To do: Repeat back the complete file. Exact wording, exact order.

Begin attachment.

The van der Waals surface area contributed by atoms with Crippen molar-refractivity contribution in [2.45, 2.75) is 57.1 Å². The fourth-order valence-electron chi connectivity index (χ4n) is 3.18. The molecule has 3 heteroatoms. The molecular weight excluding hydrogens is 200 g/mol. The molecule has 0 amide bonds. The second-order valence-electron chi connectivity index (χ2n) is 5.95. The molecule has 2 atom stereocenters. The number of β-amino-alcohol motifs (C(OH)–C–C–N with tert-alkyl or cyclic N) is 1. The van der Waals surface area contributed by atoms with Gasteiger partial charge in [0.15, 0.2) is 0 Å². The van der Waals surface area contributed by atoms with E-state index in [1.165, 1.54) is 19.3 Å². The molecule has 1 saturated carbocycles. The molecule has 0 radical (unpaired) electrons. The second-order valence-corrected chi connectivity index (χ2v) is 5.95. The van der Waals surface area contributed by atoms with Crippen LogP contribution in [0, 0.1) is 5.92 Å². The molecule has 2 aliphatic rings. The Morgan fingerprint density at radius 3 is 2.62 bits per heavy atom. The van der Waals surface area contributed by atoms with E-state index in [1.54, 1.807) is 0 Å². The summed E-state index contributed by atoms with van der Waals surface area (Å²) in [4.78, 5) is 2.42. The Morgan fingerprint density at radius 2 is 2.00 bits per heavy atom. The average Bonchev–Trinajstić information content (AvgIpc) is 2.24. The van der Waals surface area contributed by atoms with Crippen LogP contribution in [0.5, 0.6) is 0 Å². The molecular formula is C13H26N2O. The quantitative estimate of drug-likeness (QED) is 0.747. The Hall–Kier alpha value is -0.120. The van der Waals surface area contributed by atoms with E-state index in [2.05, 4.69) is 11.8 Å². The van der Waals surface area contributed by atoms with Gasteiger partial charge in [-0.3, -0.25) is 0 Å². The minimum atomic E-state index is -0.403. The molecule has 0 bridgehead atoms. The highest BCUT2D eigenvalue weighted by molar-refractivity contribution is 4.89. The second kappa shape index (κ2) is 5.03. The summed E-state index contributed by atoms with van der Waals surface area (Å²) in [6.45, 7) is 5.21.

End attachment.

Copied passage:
The van der Waals surface area contributed by atoms with Crippen molar-refractivity contribution in [2.45, 2.75) is 57.1 Å². The fourth-order valence-electron chi connectivity index (χ4n) is 3.18. The molecule has 3 heteroatoms. The molecular weight excluding hydrogens is 200 g/mol. The molecule has 0 amide bonds. The second-order valence-electron chi connectivity index (χ2n) is 5.95. The molecule has 2 atom stereocenters. The number of β-amino-alcohol motifs (C(OH)–C–C–N with tert-alkyl or cyclic N) is 1. The van der Waals surface area contributed by atoms with Gasteiger partial charge in [0.15, 0.2) is 0 Å². The van der Waals surface area contributed by atoms with E-state index in [1.165, 1.54) is 19.3 Å². The molecule has 1 saturated carbocycles. The molecule has 0 radical (unpaired) electrons. The second-order valence-corrected chi connectivity index (χ2v) is 5.95. The van der Waals surface area contributed by atoms with Crippen LogP contribution in [0, 0.1) is 5.92 Å². The molecule has 2 aliphatic rings. The Morgan fingerprint density at radius 3 is 2.62 bits per heavy atom. The van der Waals surface area contributed by atoms with E-state index in [1.54, 1.807) is 0 Å². The summed E-state index contributed by atoms with van der Waals surface area (Å²) in [4.78, 5) is 2.42. The Morgan fingerprint density at radius 2 is 2.00 bits per heavy atom. The average Bonchev–Trinajstić information content (AvgIpc) is 2.24. The van der Waals surface area contributed by atoms with Crippen LogP contribution in [0.5, 0.6) is 0 Å². The molecular formula is C13H26N2O. The quantitative estimate of drug-likeness (QED) is 0.747. The Hall–Kier alpha value is -0.120. The van der Waals surface area contributed by atoms with E-state index in [2.05, 4.69) is 11.8 Å². The van der Waals surface area contributed by atoms with Gasteiger partial charge in [-0.3, -0.25) is 0 Å². The minimum atomic E-state index is -0.403. The molecule has 0 bridgehead atoms. The highest BCUT2D eigenvalue weighted by molar-refractivity contribution is 4.89. The second kappa shape index (κ2) is 5.03. The summed E-state index contributed by atoms with van der Waals surface area (Å²) in [6.45, 7) is 5.21.